Their power source is clean, convenient and available at most locations.
Their purchase cost is relatively low and they require very little maintenance or servicing. They are also inexpensive to service.
They can source power from photo voltaic (PV solar) cells and run at off-peak times to greatly reduce power costs.
They come in a wide range of sizes and configurations, including storage mains pressure element type units, small to large volume on-demand and commercial fast recovery three phase storage units
Storage versus instantaneous systems
Electric hot water can use a storage (tank at mains pressure) system or an instantaneous (on demand) heating unit.
For low volume needs, such as small households with few members, an on-demand water heater can make a lot of sense.
All on-demand units require three phase power.
For larger-households, in which more than one person may want to use hot water at the same time, storage systems work better.
Storage water heaters are less expensive and less prone to mechanical problems. They also encourage thrift when showering, since there's a finite amount of hot water.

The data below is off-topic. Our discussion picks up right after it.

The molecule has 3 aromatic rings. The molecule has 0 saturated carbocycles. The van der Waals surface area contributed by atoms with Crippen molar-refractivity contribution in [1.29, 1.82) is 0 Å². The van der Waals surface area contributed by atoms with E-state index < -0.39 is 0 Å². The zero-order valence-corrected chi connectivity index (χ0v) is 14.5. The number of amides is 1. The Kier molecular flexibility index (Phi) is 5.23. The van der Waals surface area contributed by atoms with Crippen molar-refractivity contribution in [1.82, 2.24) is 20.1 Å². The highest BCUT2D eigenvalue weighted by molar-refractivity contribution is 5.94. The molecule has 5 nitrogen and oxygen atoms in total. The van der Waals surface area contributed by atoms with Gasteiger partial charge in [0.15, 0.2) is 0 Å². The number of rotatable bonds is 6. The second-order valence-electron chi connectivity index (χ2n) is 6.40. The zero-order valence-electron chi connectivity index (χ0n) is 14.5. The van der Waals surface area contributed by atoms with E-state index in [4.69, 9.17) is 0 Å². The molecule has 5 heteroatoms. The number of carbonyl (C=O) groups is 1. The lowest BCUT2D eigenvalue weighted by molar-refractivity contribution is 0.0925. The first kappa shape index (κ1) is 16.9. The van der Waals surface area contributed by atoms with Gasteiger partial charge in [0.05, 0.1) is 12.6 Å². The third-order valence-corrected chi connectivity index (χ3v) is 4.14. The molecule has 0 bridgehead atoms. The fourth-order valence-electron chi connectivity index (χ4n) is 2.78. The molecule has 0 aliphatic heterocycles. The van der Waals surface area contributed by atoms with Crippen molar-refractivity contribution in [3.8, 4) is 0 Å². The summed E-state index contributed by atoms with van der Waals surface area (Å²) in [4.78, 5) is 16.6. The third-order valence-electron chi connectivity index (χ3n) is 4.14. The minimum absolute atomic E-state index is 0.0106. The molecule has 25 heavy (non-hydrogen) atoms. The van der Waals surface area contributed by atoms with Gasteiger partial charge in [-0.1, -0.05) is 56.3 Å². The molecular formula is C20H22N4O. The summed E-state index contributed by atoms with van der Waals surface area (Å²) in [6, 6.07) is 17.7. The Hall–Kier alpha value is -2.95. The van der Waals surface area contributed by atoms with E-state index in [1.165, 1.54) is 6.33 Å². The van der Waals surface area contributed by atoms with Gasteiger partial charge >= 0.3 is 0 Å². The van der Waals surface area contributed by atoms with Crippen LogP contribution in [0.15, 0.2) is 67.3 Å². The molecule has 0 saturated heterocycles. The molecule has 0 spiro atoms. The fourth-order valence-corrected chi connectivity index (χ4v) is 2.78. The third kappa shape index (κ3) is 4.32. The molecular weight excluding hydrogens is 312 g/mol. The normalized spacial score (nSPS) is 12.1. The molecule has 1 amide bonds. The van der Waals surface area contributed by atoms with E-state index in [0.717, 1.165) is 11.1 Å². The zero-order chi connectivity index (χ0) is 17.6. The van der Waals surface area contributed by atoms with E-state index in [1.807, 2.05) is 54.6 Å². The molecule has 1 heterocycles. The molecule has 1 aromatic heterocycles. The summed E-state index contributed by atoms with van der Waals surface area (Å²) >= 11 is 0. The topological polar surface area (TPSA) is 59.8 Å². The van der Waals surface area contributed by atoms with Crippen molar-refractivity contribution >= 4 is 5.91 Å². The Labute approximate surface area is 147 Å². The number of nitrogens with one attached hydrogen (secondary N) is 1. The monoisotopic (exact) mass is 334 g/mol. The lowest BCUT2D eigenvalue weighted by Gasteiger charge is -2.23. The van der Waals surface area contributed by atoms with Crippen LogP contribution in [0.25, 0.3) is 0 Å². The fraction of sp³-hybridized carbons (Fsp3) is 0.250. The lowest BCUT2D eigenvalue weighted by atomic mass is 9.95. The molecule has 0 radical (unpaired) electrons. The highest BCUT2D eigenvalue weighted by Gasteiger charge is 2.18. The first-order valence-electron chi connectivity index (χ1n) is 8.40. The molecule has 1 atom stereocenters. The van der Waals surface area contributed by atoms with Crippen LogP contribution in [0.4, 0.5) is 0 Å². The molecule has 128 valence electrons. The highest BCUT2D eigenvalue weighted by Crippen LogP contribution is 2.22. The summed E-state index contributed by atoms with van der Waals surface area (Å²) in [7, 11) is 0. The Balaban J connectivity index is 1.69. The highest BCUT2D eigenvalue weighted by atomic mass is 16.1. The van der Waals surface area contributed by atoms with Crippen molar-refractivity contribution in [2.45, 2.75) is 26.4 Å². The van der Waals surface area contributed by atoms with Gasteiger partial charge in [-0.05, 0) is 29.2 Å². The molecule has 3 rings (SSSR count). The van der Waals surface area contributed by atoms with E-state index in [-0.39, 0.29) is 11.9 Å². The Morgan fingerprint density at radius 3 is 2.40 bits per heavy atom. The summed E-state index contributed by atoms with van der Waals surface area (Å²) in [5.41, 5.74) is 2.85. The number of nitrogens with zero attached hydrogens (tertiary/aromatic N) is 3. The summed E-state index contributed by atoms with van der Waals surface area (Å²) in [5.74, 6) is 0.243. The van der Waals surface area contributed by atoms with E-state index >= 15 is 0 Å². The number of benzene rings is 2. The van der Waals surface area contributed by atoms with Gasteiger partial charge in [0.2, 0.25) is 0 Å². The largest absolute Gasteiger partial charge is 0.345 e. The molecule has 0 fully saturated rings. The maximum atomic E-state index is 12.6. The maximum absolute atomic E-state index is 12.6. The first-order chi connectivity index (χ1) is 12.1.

More electric hot water facts
Electric heaters cost more to run that equivalent gas heaters but this can be offset over the life of the system due to lower purchase, installation and maintenance costs.
Electric systems produce 25%-30% more greenhouse gas emission's than equivalent gas-powered units.
The Australian Standard for the delivery of hot water is 50o C (kid safe).
Electric power is measured in Kilowatts (kW).
Electric hot water systems do not come with energy efficiency star ratings.
The life expectancy of a mild steel hot water storage tank unit at 60oC for a 4 person family in Perth averages 10 years. Tank life span is affected by water quality, pressure, volume of water heated and the operating temperature. Reducing any of the last three of these variables will extend tank life span. The oldest stainless steel storage tank we've replaced was a 22 year-old Aquamax tank.